The event will feature education and family entertainment including living history demonstrations of military life, a children’s military muster, the exhibit “Witness to Assassination: President Lincoln’s Death and the Schenectady Connection,” and a  musical performance by the 77th New York Regimental Balladeers. Continue reading

Bourbon Empire: America’s Whiskey Past, and Future


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Boubon EmpireBorn of necessity in the colonies, fine-tuned and perfected over the centuries – witnessing civil war, Prohibition, and the marketing genius of Madison Avenue – bourbon continues to this day to be one of the most popular and iconic spirits of America.

In Bourbon Empire: The Past and Future of America’s Whiskey (Viking, 2015), Reid Mitenbuler provides a popularly accessible history of this unique industry and a personal commentary on how to taste and choose your bourbon. Continue reading

Grain Dust Dreams: A Short History Of Grain Elevators


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Grain Elevator HistoryGrain Dust Dreams (SUNY Press, 2015) tells the story of terminal grain elevators – concrete colossi that stand in the middle of a deep river of grain that they lift, sort, and send on.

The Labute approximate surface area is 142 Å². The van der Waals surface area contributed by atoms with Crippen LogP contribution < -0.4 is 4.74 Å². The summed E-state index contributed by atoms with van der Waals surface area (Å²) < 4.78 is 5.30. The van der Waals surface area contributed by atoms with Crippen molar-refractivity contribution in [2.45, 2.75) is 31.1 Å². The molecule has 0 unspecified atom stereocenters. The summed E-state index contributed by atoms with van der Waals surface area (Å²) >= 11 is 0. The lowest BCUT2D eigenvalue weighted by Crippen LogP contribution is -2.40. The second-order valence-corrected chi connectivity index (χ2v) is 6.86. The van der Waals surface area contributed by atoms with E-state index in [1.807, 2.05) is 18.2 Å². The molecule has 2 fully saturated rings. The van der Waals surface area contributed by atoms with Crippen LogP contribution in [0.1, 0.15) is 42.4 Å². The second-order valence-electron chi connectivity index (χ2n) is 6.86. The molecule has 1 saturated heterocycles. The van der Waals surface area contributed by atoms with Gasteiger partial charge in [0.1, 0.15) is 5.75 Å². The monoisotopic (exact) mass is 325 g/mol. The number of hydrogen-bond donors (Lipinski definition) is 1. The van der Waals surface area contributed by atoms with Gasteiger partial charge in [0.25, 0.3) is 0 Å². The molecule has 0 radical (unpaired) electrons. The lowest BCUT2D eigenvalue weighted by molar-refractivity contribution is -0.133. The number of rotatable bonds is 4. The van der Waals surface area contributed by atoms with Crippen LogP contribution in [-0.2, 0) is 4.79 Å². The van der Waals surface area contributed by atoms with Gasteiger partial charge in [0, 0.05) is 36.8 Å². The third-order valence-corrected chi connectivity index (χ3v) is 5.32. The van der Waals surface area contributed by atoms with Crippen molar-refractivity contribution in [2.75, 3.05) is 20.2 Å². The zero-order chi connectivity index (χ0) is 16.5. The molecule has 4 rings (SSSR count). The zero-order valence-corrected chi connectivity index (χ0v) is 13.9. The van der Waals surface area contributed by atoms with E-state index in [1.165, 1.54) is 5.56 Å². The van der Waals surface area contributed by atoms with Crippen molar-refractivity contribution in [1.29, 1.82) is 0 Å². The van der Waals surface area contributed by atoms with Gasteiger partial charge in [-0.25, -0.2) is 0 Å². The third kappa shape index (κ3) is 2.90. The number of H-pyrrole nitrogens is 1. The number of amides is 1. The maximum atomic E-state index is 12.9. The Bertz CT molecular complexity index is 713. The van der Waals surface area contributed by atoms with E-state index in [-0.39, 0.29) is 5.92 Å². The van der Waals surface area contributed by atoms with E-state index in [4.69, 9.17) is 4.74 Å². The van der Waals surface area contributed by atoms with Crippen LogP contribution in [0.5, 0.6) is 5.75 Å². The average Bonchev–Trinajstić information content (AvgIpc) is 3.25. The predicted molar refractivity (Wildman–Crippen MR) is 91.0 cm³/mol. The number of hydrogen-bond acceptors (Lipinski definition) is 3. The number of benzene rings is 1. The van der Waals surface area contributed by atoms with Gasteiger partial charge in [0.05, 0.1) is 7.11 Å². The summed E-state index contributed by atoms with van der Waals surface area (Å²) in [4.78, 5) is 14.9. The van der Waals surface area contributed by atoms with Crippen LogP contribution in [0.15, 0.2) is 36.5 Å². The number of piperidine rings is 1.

From their invention in Buffalo through a present-day operation in Thunder Bay, Ontario, David W. Tarbet examines the difficulties and dangers of working in a grain elevator – showing how they operate and describing the effects that the grain trade has on the lives of individuals and cities. Continue reading

This Week’s Top New York History News


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Latest New York History News

Subscribe! More than 9,200 people follow The New York History Blog via E-mail, RSS, or Twitter or Facebook updates.

Make a Contribution! The New York History Blog is supported by you. If you think this site provides a valuable service, please make a small donation. Questions about contributions should be directed to editor John Warren.

James Reynolds Day Salutes Revolutionary War Veteran


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IMG_0193More than a decade ago, Anne Hutchinson-Bronxville Chapter National Society Daughters of the American Revolution (DAR) member Virginia Reynolds Hefti was credited with helping to save the historic Mt. Zion Burial Ground – part of a historic corridor in Somers, NY – from the threat of commercial development.

Situated on both sides of Primrose Street, the historic corridor also includes the 1794 Mt. Zion Methodist Church (the second oldest surviving Methodist chapel in Westchester County), The Reynolds Homestead, and the Angle Fly Preserve, a 654 acre tract of open space. The historic church and burial ground are listed on the State and National Registers of Historic Places. Continue reading